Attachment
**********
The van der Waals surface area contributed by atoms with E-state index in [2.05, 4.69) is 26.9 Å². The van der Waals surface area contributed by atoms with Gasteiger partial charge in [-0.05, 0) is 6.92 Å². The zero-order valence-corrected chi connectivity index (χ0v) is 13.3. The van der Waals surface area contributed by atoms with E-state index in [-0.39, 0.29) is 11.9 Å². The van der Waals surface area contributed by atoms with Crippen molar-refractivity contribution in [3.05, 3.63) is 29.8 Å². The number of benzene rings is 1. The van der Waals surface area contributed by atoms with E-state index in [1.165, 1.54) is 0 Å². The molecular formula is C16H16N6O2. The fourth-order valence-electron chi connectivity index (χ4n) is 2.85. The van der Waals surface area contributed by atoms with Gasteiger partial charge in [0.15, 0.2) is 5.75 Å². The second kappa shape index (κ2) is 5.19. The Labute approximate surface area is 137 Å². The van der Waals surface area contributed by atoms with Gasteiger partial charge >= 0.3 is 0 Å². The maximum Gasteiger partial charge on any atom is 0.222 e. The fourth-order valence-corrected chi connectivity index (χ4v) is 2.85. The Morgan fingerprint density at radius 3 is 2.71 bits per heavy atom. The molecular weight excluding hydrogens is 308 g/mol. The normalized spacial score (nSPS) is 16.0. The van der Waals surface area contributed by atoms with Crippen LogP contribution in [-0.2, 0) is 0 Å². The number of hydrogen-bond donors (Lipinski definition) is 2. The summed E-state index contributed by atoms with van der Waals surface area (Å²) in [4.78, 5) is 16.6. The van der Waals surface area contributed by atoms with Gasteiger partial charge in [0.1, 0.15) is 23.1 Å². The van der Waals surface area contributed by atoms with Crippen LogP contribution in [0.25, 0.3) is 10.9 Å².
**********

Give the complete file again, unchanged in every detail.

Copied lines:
The van der Waals surface area contributed by atoms with E-state index in [2.05, 4.69) is 26.9 Å². The van der Waals surface area contributed by atoms with Gasteiger partial charge in [-0.05, 0) is 6.92 Å². The zero-order valence-corrected chi connectivity index (χ0v) is 13.3. The van der Waals surface area contributed by atoms with E-state index in [-0.39, 0.29) is 11.9 Å². The van der Waals surface area contributed by atoms with Crippen molar-refractivity contribution in [3.05, 3.63) is 29.8 Å². The number of benzene rings is 1. The van der Waals surface area contributed by atoms with E-state index in [1.165, 1.54) is 0 Å². The molecular formula is C16H16N6O2. The fourth-order valence-electron chi connectivity index (χ4n) is 2.85. The van der Waals surface area contributed by atoms with Gasteiger partial charge in [0.15, 0.2) is 5.75 Å². The second kappa shape index (κ2) is 5.19. The Labute approximate surface area is 137 Å². The van der Waals surface area contributed by atoms with Gasteiger partial charge >= 0.3 is 0 Å². The maximum Gasteiger partial charge on any atom is 0.222 e. The fourth-order valence-corrected chi connectivity index (χ4v) is 2.85. The Morgan fingerprint density at radius 3 is 2.71 bits per heavy atom. The molecular weight excluding hydrogens is 308 g/mol. The normalized spacial score (nSPS) is 16.0. The van der Waals surface area contributed by atoms with Crippen LogP contribution in [-0.2, 0) is 0 Å². The number of hydrogen-bond donors (Lipinski definition) is 2. The summed E-state index contributed by atoms with van der Waals surface area (Å²) in [4.78, 5) is 16.6. The van der Waals surface area contributed by atoms with Gasteiger partial charge in [0.1, 0.15) is 23.1 Å². The van der Waals surface area contributed by atoms with Crippen LogP contribution in [0.25, 0.3) is 10.9 Å².